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The University of Southampton
Engineering

Research project: Telemedicine in cochlear implants

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Dr Helen Cullington is interested in how we are going to continue providing excellent care when the number of cochlear implant users is increasing so rapidly. 

Some predictions suggest that there will be seven times as many patients using cochlear implants in seven years’ time. There are currently 800,000 people using cochlear implants worldwide; they need lifelong care at a specialist clinic. How can we continue to follow up so many patients? The answer may lie in remote person-centred care.  We can empower people to use telemedicine tools to care for their implant at home – only visiting the clinic when help is needed.  Patients can check their hearing, practise listening in background noise, check their implant site, order spare equipment, and receive reminders – all from their own home.   Doing a hearing check at home means the patient can take action and seek help if their hearing gets worse.  We use a simple test repeating back groups of three numbers (triple digit test):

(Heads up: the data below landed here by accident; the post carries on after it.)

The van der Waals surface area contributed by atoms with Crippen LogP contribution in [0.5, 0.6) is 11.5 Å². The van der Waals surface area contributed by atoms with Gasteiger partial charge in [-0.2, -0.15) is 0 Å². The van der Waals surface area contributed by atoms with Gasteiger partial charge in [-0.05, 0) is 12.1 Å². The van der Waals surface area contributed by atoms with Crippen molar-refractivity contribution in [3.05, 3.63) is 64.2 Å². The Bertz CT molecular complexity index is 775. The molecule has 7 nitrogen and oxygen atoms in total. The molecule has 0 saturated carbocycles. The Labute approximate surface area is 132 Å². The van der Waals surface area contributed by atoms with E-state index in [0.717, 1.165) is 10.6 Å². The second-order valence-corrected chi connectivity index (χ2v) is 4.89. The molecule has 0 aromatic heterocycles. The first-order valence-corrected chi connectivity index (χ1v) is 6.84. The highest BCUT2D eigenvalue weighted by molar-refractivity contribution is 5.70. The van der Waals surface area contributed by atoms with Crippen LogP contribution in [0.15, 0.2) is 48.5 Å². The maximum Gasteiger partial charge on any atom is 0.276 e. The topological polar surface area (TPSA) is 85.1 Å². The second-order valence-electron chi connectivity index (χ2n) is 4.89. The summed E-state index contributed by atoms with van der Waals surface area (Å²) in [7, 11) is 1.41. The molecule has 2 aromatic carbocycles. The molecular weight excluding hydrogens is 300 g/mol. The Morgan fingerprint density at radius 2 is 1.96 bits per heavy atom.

Helen has been using a modified version of this test and found that the results in people with cochlear implants match well with those obtained in conventional hearing tests in the clinic.  A recent student project has also shown that a test using numbers is more effective for people whose native language is not English.

Helen is currently organising the Fourth International Internet & Audiology meeting, visit the Internet Audiology website for more information.

Associated research themes

University of Southampton Auditory Implant Service

Related research groups

Bioengineering Science
Child with a cochlear implant
Child with a cochlear implant

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